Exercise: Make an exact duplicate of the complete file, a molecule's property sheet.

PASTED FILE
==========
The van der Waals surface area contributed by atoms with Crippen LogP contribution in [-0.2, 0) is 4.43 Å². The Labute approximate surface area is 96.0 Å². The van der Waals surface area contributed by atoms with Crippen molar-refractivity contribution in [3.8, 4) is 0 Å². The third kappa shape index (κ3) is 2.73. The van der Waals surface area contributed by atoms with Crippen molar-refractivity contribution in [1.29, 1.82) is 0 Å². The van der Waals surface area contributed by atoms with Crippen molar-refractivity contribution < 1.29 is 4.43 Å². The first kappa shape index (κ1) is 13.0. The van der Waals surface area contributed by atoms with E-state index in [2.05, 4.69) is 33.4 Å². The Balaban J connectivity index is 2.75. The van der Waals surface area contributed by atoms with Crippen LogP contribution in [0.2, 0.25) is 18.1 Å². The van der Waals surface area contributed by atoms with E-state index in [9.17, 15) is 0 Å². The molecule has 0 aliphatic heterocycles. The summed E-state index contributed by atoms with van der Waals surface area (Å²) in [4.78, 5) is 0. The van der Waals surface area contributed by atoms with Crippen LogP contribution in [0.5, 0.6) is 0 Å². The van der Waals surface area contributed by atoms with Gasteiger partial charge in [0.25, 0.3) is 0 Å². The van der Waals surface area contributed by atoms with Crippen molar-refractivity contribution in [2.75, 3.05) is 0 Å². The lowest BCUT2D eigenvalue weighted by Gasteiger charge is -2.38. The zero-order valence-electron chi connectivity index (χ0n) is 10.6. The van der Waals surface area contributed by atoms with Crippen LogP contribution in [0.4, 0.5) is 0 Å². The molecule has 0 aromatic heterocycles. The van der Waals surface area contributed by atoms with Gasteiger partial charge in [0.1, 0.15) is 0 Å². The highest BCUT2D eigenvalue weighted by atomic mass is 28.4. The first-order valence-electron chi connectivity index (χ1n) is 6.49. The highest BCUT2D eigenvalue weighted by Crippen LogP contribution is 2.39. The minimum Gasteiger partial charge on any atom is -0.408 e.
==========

The van der Waals surface area contributed by atoms with Crippen LogP contribution in [-0.2, 0) is 4.43 Å². The Labute approximate surface area is 96.0 Å². The van der Waals surface area contributed by atoms with Crippen molar-refractivity contribution in [3.8, 4) is 0 Å². The third kappa shape index (κ3) is 2.73. The van der Waals surface area contributed by atoms with Crippen molar-refractivity contribution in [1.29, 1.82) is 0 Å². The van der Waals surface area contributed by atoms with Crippen molar-refractivity contribution < 1.29 is 4.43 Å². The first kappa shape index (κ1) is 13.0. The van der Waals surface area contributed by atoms with E-state index in [2.05, 4.69) is 33.4 Å². The Balaban J connectivity index is 2.75. The van der Waals surface area contributed by atoms with Crippen LogP contribution in [0.2, 0.25) is 18.1 Å². The van der Waals surface area contributed by atoms with E-state index in [9.17, 15) is 0 Å². The molecule has 0 aliphatic heterocycles. The summed E-state index contributed by atoms with van der Waals surface area (Å²) in [4.78, 5) is 0. The van der Waals surface area contributed by atoms with Crippen LogP contribution in [0.5, 0.6) is 0 Å². The van der Waals surface area contributed by atoms with Gasteiger partial charge in [0.25, 0.3) is 0 Å². The van der Waals surface area contributed by atoms with Crippen molar-refractivity contribution in [2.75, 3.05) is 0 Å². The lowest BCUT2D eigenvalue weighted by Gasteiger charge is -2.38. The zero-order valence-electron chi connectivity index (χ0n) is 10.6. The van der Waals surface area contributed by atoms with Crippen LogP contribution in [0.4, 0.5) is 0 Å². The molecule has 0 aromatic heterocycles. The van der Waals surface area contributed by atoms with Gasteiger partial charge in [0.1, 0.15) is 0 Å². The highest BCUT2D eigenvalue weighted by atomic mass is 28.4. The first-order valence-electron chi connectivity index (χ1n) is 6.49. The highest BCUT2D eigenvalue weighted by Crippen LogP contribution is 2.39. The minimum Gasteiger partial charge on any atom is -0.408 e.